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About Tattoo Dangers Side Effects
Browse Articles Videos By CategoryFood DrinkHobbies, Games ToysTattoos can cause skin problems such as granulomas (red bumps caused by inflammation) and keloid scars, and they can provoke allergic reactions, making skin itch and break out. These allergic reactions can occur with no warning, years after you get your tattoo. Getting a tattoo also puts you in danger of getting diseases such as AIDS, tetanus, hepatitis B and hepatitis C (although you can reduce your risk by selecting a good tattoo parlor). In addition to these health problems, tattoos can cause a hassle at the doctor’s office. Don’t tattoo over a mole, as this makes it harder to detect cancerous growth. If you get an MRI scan on a tattooed part of your body, you may experience swelling or burning, although these effects aren’t permanent.You can significantly reduce your risk of contracting a disease or developing a skin infection by using a tattoo parlor that follows proper sterilization procedures. Check that the tattoo parlor is licensed by the local or state health department. In addition, ask whether the tattoo parlor uses disposable needles and tubes and throws away used pigments and trays. A tattoo parlor should have an autoclave (a machine that sterilizes nondisposable tools), and surfaces such as tables should be wiped down with disinfectant. The tattoo artist should wash his hands with antibacterial soap and wear latex gloves. After you get your tattoo, your tattoo artist should give you a list of instructions on how to take care of your new tattoo. Follow these instructions to prevent infection and color loss.
5 Most Common Tattoo Health Risks
Getting a tattoo is not only a personal decision, but a permanent decision and there are many tattoo health risks to consider before getting a tattoo. Before looking into getting a tattoo, take a moment to understand tattoo health risks. Although there are many tattoo shops claiming to perform sterile tattooing, make sure you know the risks. Allergic Reactions
Tattoo dyes and ink are considered cosmetics and are therefore not FDA approved. Many tattoo dyes can have allergens in them, especially red dyes. If you have an allergic reaction to the ink, you can easily develop an itchy rash on or around the tattoo. Like scar tissues, this itching rash can come back at anytime in your life, even years after you have had the tattoo. Although an allergic reaction to tattoo dyes is not extremely common, it is best to check with your doctor for skin tests before getting your tattoo. Tattoos are permanent and if you end up having an allergic reaction to the dye it could turn into a serious tattoo health risk you will have forever. This is commonly found when tattoo shops do not use new, clean supplies with every new tattoo. This tattoo health risk can be easily avoided by making sure everything an artist uses in his tattoo process is a new, sterile, unopened package. Many people contract hepatitis B, hepatitis C, tetanus and HIV (the virus that causes AIDS) because they have not put forth the effort to find a clean shop. This is most common with minors trying to get tattoos from tattoo artists outside of a shop. The easiest way to avoid this tattoo health risk is to thoroughly research the tattoo shop you go to. There are a few rare cases in which a bodily tattoo can interfere the quality of an image due to the pigments in your tattoo. However, this tattoo health risk is more common in people with permanent makeup. Those who have had permanent eyeliner tattooed on them, for example, might not get a clear result with an MRI of the eye because the tattoo pigments will disrupt the quality of the MRI image. Although this is only in rare cases, this tattoo health risk can interfere when needed to diagnose a serious problem with an MRI. Skin infections can also manifest after an allergic reaction to the dyes in tattoo ink if the allergic reaction is irritated. Not keeping up with proper tattoo aftercare can result in bacterial skin infections with symptoms such as swelling of the tattoo site and area, redness and pain. On occasion, this tattoo health risk can also be characterized by pus like draining from the pores of the tattoo site and area. The best way to avoid having a skin infection is to follow the guidelines the tattoo artist gives you about proper aftercare. If you were not given information on tattoo after care there are sources online you can use.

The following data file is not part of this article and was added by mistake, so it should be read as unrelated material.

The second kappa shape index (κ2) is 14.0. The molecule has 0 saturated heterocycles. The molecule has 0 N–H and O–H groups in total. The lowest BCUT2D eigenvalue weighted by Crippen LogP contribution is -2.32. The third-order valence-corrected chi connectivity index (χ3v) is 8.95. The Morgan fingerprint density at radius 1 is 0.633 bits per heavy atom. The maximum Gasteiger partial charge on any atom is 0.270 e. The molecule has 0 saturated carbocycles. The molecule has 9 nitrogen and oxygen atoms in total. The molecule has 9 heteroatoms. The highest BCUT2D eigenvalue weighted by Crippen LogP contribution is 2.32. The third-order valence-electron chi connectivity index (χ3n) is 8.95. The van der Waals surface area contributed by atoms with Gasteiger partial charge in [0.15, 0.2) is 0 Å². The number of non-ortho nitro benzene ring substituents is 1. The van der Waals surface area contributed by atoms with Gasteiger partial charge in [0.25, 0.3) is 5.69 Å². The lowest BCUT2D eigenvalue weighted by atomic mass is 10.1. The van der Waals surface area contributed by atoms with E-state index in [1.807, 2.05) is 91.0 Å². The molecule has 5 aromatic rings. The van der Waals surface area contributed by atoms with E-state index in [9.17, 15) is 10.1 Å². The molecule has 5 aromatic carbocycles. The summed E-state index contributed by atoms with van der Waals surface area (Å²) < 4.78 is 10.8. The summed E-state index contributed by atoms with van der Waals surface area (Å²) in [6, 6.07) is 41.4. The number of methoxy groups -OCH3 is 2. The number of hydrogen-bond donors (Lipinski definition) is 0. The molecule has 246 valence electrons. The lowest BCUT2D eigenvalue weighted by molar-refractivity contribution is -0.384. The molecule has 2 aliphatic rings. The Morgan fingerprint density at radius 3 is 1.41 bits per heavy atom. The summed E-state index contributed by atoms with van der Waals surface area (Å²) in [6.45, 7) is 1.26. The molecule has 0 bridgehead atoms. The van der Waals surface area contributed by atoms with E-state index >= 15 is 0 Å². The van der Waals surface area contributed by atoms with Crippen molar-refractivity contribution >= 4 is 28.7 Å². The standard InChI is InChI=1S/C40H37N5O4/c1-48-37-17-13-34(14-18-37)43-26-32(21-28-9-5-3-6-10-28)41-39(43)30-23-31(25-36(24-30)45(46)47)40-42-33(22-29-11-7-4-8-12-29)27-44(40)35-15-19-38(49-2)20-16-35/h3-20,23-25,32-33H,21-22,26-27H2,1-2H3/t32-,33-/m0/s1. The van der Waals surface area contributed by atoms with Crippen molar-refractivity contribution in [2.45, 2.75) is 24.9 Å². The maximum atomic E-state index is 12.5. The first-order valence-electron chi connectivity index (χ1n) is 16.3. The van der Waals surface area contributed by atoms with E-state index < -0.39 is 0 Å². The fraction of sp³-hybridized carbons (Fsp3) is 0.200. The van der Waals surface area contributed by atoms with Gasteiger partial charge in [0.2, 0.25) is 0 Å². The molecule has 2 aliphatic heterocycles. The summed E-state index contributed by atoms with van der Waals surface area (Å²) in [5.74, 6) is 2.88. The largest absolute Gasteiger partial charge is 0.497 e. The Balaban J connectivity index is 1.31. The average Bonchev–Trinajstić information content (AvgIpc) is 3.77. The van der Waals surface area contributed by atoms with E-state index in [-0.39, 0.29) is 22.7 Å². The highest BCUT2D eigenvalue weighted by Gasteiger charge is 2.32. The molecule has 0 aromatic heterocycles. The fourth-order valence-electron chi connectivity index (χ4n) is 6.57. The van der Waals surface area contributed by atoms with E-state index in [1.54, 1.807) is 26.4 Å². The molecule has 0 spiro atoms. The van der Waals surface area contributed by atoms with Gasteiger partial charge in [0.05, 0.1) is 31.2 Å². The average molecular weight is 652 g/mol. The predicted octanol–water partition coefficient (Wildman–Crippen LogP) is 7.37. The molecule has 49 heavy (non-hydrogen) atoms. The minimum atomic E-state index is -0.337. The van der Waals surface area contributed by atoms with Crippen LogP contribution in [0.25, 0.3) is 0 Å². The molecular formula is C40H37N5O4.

Other Skin Problems
In addition to the previous tattoo health risks, there are also many other skin problems that can crop up after a tattoo other than infections and allergic reactions. Red tattoo ink is the primary cause for bumps on the tattoo area and site called granulomas. Other color inks can result in granulomas, but red ink is the most common. Scar tissue is also very common with tattooing, especially if the artist uses the same needle for too long. Using a needle for too long can create a barb on the end of the tattoo needle, creating an overgrowth of scar tissue and occasionally forming permanent keloids. Unless you develop keloids, scar tissue usually will not effect the appearance of the tattoo but the tattoo area will become extremely itchy. In order to keep your body healthy, make sure you do as much research as possible before getting your tattoo!
Published by Victoria Crossman
Victoria is a student at the University of Cincinnati, pursuing a degree in English. She is a classically trained musician and also enjoys backpacking and hiking. Victoria sees life as an adventure and attem. View profile